So far, however, Fullwood has yet to begin performing ChIA-PET experiments on these cell lines. “As a new investigator, you don’t have the same level of resources as established investigators, and ChIA-PET is not a cheap technique.” But a new $3.6-million grant from the National Research Foundation should help to get things started, and then it’s just a matter of optimizing the method for her lab. “We need to optimize and adapt the ChIA-PET protocol to suit resources available in our lab, which may have different equipment and materials. I do not know how much optimization we will need to make the ChIA-PET protocol an everyday procedure in the lab."
Of course, she has other ideas that she would like to explore as well, such as manipulating chromatin interactions and finding the transcription factors that control these interactions. That, she says, would be the next step towards a therapeutic treatment for diseases such as cancer. “A lot of people are looking at transcription factors that are known to be important in cancer and assessing their chromatin interaction properties and studying drugs that work against these proteins to see what happens to these chromatin interactions.”
Whether It Matters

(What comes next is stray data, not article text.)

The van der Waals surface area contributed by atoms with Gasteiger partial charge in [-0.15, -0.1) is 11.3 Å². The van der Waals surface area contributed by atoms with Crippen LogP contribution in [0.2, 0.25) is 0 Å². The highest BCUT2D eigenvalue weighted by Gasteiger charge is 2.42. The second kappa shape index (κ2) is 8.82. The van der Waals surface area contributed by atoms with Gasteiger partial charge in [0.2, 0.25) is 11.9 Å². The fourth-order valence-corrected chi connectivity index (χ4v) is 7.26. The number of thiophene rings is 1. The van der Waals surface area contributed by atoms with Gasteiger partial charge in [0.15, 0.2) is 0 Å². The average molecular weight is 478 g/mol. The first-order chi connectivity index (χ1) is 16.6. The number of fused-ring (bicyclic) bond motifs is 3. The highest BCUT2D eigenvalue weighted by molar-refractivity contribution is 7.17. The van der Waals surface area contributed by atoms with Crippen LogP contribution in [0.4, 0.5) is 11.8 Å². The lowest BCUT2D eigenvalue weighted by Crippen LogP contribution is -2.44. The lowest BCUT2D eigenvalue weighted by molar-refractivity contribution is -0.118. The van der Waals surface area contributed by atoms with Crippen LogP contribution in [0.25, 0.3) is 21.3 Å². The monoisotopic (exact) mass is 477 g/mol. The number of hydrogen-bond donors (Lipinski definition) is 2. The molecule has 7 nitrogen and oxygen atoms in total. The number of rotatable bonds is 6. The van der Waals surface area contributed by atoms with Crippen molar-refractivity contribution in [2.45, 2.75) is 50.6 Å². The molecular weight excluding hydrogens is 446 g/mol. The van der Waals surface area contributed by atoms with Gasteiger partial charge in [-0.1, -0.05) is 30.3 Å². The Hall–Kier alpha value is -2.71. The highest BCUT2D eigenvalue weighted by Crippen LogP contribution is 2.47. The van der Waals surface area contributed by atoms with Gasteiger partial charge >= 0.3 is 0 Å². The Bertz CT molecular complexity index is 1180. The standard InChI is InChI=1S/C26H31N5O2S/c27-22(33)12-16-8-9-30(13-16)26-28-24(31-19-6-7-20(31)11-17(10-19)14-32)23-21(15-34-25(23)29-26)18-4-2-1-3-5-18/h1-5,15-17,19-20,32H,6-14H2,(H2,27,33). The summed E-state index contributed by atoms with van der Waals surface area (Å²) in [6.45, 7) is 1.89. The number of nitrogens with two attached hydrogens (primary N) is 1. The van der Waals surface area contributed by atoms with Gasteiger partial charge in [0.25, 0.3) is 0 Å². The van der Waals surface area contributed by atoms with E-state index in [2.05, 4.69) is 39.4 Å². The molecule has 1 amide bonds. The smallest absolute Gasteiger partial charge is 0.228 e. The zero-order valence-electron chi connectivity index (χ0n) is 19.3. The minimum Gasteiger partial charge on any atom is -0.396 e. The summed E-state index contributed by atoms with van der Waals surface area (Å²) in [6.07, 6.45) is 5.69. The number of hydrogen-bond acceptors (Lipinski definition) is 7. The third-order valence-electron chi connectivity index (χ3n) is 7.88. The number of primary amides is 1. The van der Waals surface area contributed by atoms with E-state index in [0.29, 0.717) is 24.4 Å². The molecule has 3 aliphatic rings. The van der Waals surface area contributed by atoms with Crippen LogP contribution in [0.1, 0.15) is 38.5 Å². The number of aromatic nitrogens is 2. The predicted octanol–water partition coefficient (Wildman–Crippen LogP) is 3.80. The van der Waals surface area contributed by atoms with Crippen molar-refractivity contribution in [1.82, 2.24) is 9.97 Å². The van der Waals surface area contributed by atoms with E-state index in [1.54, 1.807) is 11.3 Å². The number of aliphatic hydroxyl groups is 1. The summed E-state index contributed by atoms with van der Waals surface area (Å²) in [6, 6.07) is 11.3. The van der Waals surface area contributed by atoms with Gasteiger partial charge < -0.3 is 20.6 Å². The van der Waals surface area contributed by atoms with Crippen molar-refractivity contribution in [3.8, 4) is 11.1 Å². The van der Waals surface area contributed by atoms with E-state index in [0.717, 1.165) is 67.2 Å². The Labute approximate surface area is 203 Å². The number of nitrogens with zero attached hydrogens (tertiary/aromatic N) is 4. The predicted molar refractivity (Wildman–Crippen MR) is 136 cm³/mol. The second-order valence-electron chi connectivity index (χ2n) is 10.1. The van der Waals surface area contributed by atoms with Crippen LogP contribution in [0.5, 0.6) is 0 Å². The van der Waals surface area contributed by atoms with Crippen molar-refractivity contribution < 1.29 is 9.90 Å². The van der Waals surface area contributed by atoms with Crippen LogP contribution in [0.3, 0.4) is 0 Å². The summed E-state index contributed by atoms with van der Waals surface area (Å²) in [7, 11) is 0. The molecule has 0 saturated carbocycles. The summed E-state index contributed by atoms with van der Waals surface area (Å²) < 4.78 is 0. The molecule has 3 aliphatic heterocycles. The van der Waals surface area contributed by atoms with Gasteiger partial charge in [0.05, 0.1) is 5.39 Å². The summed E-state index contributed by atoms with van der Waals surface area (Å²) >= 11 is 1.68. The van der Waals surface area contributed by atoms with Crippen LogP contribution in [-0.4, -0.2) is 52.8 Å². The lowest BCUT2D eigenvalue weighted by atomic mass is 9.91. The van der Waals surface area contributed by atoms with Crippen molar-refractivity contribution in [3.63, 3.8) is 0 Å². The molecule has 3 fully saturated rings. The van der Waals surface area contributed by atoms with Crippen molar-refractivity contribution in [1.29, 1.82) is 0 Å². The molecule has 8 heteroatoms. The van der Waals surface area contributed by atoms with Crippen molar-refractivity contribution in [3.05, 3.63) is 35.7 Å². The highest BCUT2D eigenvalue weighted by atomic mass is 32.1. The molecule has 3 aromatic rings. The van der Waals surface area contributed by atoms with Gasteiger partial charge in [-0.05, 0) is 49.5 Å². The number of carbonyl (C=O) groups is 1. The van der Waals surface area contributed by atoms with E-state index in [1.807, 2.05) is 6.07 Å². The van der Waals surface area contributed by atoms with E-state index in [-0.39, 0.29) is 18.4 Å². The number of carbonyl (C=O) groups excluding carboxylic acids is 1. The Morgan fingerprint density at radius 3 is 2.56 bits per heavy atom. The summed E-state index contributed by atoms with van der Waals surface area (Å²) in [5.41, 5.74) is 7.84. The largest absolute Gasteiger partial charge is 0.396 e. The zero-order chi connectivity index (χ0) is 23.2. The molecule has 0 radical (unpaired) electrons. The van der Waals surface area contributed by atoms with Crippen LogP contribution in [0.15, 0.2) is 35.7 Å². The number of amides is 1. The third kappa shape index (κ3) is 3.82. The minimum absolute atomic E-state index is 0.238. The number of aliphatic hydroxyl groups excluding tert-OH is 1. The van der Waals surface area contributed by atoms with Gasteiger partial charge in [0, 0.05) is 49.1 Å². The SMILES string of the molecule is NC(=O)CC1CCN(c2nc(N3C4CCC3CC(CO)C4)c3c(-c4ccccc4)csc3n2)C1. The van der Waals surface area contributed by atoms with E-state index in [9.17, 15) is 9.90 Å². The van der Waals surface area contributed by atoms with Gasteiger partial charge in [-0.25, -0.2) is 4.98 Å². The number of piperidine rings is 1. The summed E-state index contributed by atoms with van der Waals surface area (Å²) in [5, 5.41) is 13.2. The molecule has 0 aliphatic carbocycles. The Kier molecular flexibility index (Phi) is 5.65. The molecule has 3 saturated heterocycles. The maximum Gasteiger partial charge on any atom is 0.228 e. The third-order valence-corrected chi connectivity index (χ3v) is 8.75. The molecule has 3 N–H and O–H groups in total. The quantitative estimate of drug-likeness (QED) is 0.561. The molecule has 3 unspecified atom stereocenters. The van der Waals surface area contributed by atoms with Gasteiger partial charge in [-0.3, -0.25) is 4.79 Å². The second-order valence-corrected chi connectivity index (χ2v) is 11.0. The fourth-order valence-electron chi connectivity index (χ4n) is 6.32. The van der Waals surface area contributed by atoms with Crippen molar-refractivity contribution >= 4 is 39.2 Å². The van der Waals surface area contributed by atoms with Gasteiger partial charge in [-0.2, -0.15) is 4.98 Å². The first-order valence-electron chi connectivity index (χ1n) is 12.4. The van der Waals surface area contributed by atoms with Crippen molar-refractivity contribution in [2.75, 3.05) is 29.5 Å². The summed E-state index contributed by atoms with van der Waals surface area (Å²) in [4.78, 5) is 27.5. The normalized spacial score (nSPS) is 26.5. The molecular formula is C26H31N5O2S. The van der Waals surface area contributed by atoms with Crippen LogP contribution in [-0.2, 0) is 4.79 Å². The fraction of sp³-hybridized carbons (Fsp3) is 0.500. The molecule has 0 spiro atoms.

Back at the University of Pennsylvania, Blobel couldn’t agree more with Fullwood on the future direction of the field. His lab explores the genetic and epigenetic factors involved in the development of blood cells. This work includes analyzing the GATA transcription factors, which play a role in regulating the expression of adult hemoglobins. With the discovery of chromatin looping at the beta-globin locus and the development of 3C technology, Blobel ventured down the rabbit hole of chromatin structure analysis eight years ago.
When a normal blood cell develops into a adult cell, GATA1 displaces GATA2 at a gene called Kit, which is then downregulated in the mature cell. In a paper published in Molecular Cell in 2008, Blobel and his team reported that this displacement changes the chromatin interactions at this gene as well, suggesting that the chromatin structure could be involved in repressing gene expression (4).
At that time, there was a theory that chromatin looping was just a side effect of the genes and promoters binding to polymerases. Blobel and others believed that it actually might be much more involved with gene regulation than previously thought. “But we realized that when we were doing all of these 3C experiments, we just kept describing these chromatin interactions. However, this did not address whether these are cause or consequence of gene regulation,” says Blobel.
Over the next few years, Blobel and his team had a new goal: the generation of chromatin loops at an endogenous gene locus. First, the group attempted to use drug-induced dimers of transcription factors to control chromatin looping, but it did not work efficiently. “It was perhaps too simplistic to think that a single transcription factor pair can generate a specific long range chromatin loop,” says Blobel. After about 160 experiments to screen for the right conditions and dimers, Blobel was ready to give up.